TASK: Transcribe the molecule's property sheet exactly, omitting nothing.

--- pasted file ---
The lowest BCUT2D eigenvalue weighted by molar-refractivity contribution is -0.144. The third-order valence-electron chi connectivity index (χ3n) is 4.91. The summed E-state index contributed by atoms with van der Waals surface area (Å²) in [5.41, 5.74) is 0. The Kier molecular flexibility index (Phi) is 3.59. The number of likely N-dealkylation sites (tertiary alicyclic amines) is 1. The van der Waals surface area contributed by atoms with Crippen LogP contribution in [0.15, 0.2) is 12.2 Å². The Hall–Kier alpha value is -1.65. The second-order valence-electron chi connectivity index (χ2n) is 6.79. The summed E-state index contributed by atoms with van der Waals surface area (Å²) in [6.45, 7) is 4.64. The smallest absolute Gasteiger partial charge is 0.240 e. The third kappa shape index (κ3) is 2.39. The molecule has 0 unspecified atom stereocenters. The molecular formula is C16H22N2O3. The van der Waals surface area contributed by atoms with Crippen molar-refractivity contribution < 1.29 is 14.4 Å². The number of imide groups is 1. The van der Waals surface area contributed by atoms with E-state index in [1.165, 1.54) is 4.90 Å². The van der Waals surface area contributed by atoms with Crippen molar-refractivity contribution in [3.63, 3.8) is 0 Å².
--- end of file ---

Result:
The lowest BCUT2D eigenvalue weighted by molar-refractivity contribution is -0.144. The third-order valence-electron chi connectivity index (χ3n) is 4.91. The summed E-state index contributed by atoms with van der Waals surface area (Å²) in [5.41, 5.74) is 0. The Kier molecular flexibility index (Phi) is 3.59. The number of likely N-dealkylation sites (tertiary alicyclic amines) is 1. The van der Waals surface area contributed by atoms with Crippen LogP contribution in [0.15, 0.2) is 12.2 Å². The Hall–Kier alpha value is -1.65. The second-order valence-electron chi connectivity index (χ2n) is 6.79. The summed E-state index contributed by atoms with van der Waals surface area (Å²) in [6.45, 7) is 4.64. The smallest absolute Gasteiger partial charge is 0.240 e. The third kappa shape index (κ3) is 2.39. The molecule has 0 unspecified atom stereocenters. The molecular formula is C16H22N2O3. The van der Waals surface area contributed by atoms with Crippen molar-refractivity contribution < 1.29 is 14.4 Å². The number of imide groups is 1. The van der Waals surface area contributed by atoms with E-state index in [1.165, 1.54) is 4.90 Å². The van der Waals surface area contributed by atoms with Crippen molar-refractivity contribution in [3.63, 3.8) is 0 Å².